Sony Pictures Targeted In Bizarre Corporate Hack

Sony Pictures Entertainment has become the victim of a bizarre hack threatening to reveal the company's secrets if mysterious demands aren't met.
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Sony Pictures Targeted In Bizarre Corporate Hack

It sounds like the stuff of cheesy hacker films — a large corporation gets hacked and all its computers display a nefarious skull claiming its deepest secrets are at stake. Well, this is real, and it happened to Sony Pictures Entertainment Monday.

The hack first became apparent on Reddit when a now-deleted user account posted this unusual image, claiming it was from a friend who still worked at Sony Pictures. At the top of the image is the banner, "Hacked by #GOP."

As for who or what #GOP is, Bloomberg is saying it's a group calling itself "Guardians of Peace." So far, the only thing Sony has said is that it's investigating "an IT matter."

Along with some vague threats typical of corporate hacks these days, there are also a few download links to what looks to be two massive lists of files on a server — presumably Sony Pictures' server.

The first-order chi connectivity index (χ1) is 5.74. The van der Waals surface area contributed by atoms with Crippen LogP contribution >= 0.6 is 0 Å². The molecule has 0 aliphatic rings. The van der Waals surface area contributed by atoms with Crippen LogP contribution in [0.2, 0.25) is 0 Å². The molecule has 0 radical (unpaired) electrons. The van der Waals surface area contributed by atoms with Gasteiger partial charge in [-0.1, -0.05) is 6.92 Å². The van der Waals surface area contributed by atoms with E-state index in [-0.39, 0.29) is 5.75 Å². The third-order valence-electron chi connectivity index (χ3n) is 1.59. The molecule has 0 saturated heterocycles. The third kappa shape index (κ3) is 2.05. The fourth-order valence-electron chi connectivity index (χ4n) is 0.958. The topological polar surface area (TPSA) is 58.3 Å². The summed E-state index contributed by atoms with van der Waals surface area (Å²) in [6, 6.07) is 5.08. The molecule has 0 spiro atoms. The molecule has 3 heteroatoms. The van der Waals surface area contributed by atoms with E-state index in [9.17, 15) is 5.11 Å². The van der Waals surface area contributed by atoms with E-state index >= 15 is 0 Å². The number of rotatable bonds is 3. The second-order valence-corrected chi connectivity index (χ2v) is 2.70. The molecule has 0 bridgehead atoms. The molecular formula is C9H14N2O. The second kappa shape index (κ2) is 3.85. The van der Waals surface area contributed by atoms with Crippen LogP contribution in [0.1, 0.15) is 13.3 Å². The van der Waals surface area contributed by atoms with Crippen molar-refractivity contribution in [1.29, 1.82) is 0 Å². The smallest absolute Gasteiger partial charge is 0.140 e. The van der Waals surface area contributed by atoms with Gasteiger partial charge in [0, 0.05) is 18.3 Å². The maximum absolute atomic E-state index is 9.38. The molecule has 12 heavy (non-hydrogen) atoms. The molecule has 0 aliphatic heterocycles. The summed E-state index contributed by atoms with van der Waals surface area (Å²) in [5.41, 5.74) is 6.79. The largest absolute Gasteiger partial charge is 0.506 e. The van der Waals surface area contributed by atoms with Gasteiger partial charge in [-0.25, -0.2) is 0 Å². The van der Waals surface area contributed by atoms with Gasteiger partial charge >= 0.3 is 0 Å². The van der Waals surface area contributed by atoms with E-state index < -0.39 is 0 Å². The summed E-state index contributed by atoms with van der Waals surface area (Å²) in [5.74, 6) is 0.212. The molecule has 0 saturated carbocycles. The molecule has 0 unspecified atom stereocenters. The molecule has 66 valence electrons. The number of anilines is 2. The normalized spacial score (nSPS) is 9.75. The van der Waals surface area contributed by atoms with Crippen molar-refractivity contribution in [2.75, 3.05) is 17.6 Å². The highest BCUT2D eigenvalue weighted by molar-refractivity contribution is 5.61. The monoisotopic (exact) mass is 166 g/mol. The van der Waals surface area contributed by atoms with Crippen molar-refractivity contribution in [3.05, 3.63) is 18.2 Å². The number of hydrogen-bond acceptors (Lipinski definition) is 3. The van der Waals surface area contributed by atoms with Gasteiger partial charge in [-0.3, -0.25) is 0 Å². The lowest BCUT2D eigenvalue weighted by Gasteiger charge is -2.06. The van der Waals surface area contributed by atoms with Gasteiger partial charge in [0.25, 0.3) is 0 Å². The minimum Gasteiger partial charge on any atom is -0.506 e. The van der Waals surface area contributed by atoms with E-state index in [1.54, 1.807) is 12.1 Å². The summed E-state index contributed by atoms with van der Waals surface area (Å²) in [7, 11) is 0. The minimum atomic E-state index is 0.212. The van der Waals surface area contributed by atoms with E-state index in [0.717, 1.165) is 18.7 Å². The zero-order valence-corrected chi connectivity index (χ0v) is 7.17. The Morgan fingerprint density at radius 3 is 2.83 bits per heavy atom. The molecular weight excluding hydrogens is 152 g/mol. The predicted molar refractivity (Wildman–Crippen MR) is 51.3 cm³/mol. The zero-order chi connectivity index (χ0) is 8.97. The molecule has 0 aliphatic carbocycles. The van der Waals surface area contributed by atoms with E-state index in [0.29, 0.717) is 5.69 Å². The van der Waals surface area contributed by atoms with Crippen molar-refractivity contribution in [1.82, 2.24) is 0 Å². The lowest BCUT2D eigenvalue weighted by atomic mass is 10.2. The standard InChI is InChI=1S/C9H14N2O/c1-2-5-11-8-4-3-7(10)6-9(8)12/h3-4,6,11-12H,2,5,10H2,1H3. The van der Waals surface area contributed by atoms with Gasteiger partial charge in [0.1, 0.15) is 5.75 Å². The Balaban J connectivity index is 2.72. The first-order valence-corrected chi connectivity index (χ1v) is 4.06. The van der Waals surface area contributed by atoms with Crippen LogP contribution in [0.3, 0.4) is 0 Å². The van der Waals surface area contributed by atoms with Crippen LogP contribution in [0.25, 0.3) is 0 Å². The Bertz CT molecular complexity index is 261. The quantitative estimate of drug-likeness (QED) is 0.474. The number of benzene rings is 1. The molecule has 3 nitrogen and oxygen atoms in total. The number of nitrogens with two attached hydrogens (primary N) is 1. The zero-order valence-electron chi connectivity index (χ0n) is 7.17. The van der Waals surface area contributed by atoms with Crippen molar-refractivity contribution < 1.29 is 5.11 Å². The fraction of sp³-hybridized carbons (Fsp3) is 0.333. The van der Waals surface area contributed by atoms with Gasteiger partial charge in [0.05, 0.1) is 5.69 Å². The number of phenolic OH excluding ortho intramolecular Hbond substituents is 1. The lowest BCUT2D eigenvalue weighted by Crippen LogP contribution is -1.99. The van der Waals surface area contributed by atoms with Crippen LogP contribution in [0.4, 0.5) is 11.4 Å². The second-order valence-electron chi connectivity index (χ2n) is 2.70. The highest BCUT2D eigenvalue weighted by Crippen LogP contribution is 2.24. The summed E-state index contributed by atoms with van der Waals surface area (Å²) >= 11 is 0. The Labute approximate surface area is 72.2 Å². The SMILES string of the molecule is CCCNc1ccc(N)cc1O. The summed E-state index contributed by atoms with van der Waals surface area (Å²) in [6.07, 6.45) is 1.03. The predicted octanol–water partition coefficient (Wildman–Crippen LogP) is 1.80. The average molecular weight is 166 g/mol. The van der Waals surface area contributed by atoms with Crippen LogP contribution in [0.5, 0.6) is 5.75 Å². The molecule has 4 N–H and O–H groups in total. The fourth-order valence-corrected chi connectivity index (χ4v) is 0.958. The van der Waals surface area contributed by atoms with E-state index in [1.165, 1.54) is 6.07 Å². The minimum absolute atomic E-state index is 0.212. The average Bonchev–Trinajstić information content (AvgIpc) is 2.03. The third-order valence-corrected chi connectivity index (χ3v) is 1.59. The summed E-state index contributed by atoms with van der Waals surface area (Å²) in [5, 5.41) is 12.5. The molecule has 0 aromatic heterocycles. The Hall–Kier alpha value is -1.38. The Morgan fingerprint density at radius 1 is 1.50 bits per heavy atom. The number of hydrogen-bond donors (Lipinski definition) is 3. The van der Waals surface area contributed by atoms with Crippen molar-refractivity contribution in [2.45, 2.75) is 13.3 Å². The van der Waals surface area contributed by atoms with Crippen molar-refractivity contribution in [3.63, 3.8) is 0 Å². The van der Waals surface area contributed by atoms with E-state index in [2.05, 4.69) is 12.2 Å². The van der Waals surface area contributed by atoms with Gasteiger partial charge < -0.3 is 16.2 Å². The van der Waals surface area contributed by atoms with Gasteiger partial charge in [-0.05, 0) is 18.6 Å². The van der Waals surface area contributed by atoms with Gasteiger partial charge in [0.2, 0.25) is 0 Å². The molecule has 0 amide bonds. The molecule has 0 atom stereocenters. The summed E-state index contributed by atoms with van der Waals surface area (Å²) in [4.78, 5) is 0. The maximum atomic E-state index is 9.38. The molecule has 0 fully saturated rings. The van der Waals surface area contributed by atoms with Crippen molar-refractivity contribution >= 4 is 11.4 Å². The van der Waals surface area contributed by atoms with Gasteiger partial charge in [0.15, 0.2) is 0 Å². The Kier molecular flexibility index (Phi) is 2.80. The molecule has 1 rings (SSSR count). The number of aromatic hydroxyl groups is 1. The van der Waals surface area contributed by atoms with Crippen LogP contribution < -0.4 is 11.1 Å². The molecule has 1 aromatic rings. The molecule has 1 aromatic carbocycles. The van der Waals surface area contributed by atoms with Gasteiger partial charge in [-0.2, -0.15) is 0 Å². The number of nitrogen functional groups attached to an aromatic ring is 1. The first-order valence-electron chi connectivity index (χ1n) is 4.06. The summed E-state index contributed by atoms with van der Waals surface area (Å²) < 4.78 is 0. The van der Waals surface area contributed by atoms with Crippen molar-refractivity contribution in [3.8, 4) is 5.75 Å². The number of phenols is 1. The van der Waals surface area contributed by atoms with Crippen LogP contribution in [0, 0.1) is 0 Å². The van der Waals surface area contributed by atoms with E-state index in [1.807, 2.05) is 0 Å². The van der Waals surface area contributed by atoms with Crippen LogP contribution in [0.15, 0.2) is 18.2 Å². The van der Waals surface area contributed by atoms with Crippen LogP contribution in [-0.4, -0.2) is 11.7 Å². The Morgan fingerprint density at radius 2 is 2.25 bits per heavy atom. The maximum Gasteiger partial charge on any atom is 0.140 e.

Although this all sounds pretty far-fetched, multiple outlets have received confirmation from Sony Pictures that yes, this is actually happening. Officially — like we said earlier — the company is simply referring to the hack as an "IT matter."

According to Deadline, work at the Sony offices worldwide has come to a standstill after the appearance of the skull image. A source tells the outlet, "We are down, completely paralyzed."

And another source tells The Next Web workers have been told to work from home since they can't even access the Internet at the office.

Strangely enough, the hack message said Sony had until 11 p.m. Greenwich Mean Time Nov. 24 to meet mysterious demands or else those secrets would be released. It's well past that time, and yet nothing seems to have happened.

Some folks on Reddit have theorized this either means Sony gave in to the demands, whatever they might be, or that it's perhaps a viral ad campaign by Sony to stir up publicity for something.

This isn't the first time Sony's been subject to hacks. In 2011 its PlayStation Network was hacked, exposing tens of millions of user accounts. (Video via IGN)

Sony Pictures was hacked in 2011 as well, when 37,000 accounts were exposed. Of course, if this hack is as big as it's claimed to be, Sony Pictures could be dealing with a much bigger headache.

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